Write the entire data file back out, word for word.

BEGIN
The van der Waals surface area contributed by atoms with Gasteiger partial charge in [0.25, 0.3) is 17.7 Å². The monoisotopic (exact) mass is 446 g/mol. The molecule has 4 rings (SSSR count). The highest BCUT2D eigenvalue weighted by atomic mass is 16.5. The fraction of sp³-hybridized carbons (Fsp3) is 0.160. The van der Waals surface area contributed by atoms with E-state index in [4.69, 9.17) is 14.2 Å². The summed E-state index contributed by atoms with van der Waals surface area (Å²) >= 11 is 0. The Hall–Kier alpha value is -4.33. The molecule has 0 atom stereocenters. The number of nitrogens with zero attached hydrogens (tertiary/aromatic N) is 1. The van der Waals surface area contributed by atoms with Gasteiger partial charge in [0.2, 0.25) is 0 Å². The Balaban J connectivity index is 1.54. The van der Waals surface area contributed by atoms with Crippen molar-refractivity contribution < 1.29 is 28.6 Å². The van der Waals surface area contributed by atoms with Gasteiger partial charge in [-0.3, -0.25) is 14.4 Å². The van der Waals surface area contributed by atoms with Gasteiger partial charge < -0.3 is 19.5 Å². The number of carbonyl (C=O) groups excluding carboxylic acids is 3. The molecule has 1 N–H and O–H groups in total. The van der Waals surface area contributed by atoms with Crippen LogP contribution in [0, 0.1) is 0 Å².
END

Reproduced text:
The van der Waals surface area contributed by atoms with Gasteiger partial charge in [0.25, 0.3) is 17.7 Å². The monoisotopic (exact) mass is 446 g/mol. The molecule has 4 rings (SSSR count). The highest BCUT2D eigenvalue weighted by atomic mass is 16.5. The fraction of sp³-hybridized carbons (Fsp3) is 0.160. The van der Waals surface area contributed by atoms with E-state index in [4.69, 9.17) is 14.2 Å². The summed E-state index contributed by atoms with van der Waals surface area (Å²) >= 11 is 0. The Hall–Kier alpha value is -4.33. The molecule has 0 atom stereocenters. The number of nitrogens with zero attached hydrogens (tertiary/aromatic N) is 1. The van der Waals surface area contributed by atoms with Gasteiger partial charge in [0.2, 0.25) is 0 Å². The Balaban J connectivity index is 1.54. The van der Waals surface area contributed by atoms with Crippen molar-refractivity contribution < 1.29 is 28.6 Å². The van der Waals surface area contributed by atoms with Gasteiger partial charge in [-0.3, -0.25) is 14.4 Å². The van der Waals surface area contributed by atoms with Gasteiger partial charge < -0.3 is 19.5 Å². The number of carbonyl (C=O) groups excluding carboxylic acids is 3. The molecule has 1 N–H and O–H groups in total. The van der Waals surface area contributed by atoms with Crippen LogP contribution in [0, 0.1) is 0 Å².